The integrating sphere 2 has a similar normalising cylinder 42 and piston 43. The baffle 15 in the integrating sphere 2 is in the form of an annular baffle spaced inwardly from the internal wall of the sphere 2, infra-red radiation being projected behind the annular baffle 15. In this case, the radiation is taken from an infra-red black body radiator 13 placed adjacent an opening 44 in the side of the integrating sphere 2. Mounted in the opening 44 is a wedge-shaped mirror 45 with the apex facing outwards, dividing the radiation and reflecting it, mainly onto the internal wall of the integrating sphere 2 but partly onto the baffle 15. There is a filter 14 to filter out any visible or ultra-violet radiation. The integrating sphere 2 has an infra-red detector 17 which may be sensitive to around 5000 nm, and has a filter 16 to filter out any visible radiation (from outside or from the integrating sphere 1) or ultra-violet radiation. An advantage of placing the infra-red sphere 2 before the visible radiation sphere 1 is that any slight heating of the objects in the visible radiation sphere 1 does not distort the estimate of size in the sphere 2. The integrating sphere 2 is associated with a heat sink 46 to dissipate the heat from the detector 17.
Although the step 39 has been described above in relation to the visible radiation sphere, it could be applied to a sphere in which say a size is estimated using infra-red or ultra-violet radiation. Likewise, although the annular baffle 15 and wedge-shaped mirror 45 have been applied to the infra-red sphere, they could be applied to the visible radiation sphere.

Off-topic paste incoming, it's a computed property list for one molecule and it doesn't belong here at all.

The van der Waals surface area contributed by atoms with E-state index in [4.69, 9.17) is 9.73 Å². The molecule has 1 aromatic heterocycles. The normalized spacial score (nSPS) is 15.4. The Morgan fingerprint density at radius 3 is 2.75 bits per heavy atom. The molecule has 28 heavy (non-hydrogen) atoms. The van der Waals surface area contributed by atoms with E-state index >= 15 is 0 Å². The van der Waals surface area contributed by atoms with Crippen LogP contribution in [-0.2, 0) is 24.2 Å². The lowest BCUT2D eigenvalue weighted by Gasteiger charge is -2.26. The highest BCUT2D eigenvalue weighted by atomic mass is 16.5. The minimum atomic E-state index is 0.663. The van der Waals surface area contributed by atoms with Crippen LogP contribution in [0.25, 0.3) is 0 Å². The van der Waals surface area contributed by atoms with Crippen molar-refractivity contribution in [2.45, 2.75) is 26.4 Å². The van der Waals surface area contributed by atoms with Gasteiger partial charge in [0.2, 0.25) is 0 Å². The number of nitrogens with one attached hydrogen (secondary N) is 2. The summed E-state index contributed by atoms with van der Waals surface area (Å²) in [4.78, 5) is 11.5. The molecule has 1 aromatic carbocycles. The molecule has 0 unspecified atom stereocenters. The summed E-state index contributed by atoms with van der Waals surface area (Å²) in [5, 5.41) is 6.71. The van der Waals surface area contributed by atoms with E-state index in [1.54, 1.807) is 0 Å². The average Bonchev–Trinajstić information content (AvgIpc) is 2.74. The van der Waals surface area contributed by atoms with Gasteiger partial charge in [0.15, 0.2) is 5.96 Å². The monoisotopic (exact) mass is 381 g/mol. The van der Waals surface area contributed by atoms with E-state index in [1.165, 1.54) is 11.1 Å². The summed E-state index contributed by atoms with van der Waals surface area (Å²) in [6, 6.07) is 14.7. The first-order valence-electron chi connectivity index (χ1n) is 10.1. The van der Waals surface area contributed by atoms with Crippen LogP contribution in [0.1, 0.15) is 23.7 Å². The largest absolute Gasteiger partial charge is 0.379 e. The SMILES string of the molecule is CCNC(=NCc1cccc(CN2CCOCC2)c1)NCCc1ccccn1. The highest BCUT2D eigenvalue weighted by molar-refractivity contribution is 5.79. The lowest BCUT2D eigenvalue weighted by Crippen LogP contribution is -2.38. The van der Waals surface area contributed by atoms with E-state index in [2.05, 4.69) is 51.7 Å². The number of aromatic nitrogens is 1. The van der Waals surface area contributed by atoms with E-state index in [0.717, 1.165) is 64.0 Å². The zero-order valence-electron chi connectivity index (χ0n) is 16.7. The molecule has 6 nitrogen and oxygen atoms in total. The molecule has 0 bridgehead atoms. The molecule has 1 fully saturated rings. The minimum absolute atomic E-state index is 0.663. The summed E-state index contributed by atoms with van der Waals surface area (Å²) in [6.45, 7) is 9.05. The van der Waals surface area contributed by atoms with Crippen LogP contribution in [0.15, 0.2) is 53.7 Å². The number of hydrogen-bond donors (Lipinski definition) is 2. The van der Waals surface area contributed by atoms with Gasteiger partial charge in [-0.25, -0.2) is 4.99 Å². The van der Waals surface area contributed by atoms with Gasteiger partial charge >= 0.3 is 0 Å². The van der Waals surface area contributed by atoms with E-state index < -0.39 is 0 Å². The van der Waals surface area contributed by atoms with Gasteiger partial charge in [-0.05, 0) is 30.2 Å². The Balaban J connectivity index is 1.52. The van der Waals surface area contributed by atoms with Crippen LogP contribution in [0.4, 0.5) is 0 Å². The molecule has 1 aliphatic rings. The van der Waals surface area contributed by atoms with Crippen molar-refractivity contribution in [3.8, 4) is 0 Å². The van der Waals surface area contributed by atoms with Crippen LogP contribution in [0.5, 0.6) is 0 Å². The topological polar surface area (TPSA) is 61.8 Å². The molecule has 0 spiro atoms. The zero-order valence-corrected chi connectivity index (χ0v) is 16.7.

FIG. 7 merely illustrates the light level as an object 3 drops through the sphere 1 or 2. The light level L is plotted against time t; Lo is the steady state. The large trough due to absorption is clearly visible. It will also be seen that as the object 3 enters the sphere 1 or 2 and leaves the sphere 1 or 2, there is an increase in flux due to reflection. From the increase in flux, information can be derived about the surface structure and reflectivity of the object 3. In particular, if the increase in flux at different wavelengths or bands of wavelengths is sensed, information about surface roughness can be obtained--the Rayleigh scattering from surface asperities is inversely proportional to the fourth power of the wavelength; e.g. for visible radiation at 500 nm and for infra-red radiation at 5000 nm, the Rayleigh scattering would differ by a factor of 104. The micro-processor 22 can be arranged to provide the required information.
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|U.S. Classification||250/226, 356/236, 356/416, 356/407, 356/73, 250/228|
|International Classification||G01N21/47, B07C5/342|
|Cooperative Classification||B07C5/3425, G01N2201/065, G01N21/474|
|European Classification||G01N21/47F2, B07C5/342D|
|Dec 2, 1985||AS||Assignment|
Owner name: SPANDREL ESTABLISHMENT, STAEDTLE 36, 9490 VADUZ, L
Free format text: ASSIGNMENT OF ASSIGNORS INTEREST.;ASSIGNORS:WELBOURN, CHRISTOPHER M.;SMITH, MARTIN P.;STEWART, ANDREW D. G.;REEL/FRAME:004491/0656
Effective date: 19851003
|Aug 15, 1990||FPAY||Fee payment|
Year of fee payment: 4
|Aug 8, 1994||FPAY||Fee payment|
Year of fee payment: 8
|Aug 10, 1998||FPAY||Fee payment|
Year of fee payment: 12